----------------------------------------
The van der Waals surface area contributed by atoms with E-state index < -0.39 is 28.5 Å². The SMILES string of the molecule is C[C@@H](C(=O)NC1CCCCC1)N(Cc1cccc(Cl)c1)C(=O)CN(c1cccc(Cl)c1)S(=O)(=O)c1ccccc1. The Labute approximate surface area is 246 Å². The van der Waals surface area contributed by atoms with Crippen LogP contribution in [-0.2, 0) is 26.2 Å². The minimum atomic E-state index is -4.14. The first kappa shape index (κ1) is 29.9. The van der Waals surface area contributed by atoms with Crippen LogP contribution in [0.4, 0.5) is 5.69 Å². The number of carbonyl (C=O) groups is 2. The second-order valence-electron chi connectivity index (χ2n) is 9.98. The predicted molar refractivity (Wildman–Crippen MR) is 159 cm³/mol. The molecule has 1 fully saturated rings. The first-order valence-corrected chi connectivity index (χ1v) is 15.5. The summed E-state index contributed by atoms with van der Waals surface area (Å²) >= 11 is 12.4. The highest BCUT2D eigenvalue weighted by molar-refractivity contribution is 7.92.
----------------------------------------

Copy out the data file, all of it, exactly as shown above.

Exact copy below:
The van der Waals surface area contributed by atoms with E-state index < -0.39 is 28.5 Å². The SMILES string of the molecule is C[C@@H](C(=O)NC1CCCCC1)N(Cc1cccc(Cl)c1)C(=O)CN(c1cccc(Cl)c1)S(=O)(=O)c1ccccc1. The Labute approximate surface area is 246 Å². The van der Waals surface area contributed by atoms with Crippen LogP contribution in [-0.2, 0) is 26.2 Å². The minimum atomic E-state index is -4.14. The first kappa shape index (κ1) is 29.9. The van der Waals surface area contributed by atoms with Crippen LogP contribution in [0.4, 0.5) is 5.69 Å². The number of carbonyl (C=O) groups is 2. The second-order valence-electron chi connectivity index (χ2n) is 9.98. The predicted molar refractivity (Wildman–Crippen MR) is 159 cm³/mol. The molecule has 1 fully saturated rings. The first-order valence-corrected chi connectivity index (χ1v) is 15.5. The summed E-state index contributed by atoms with van der Waals surface area (Å²) >= 11 is 12.4. The highest BCUT2D eigenvalue weighted by molar-refractivity contribution is 7.92.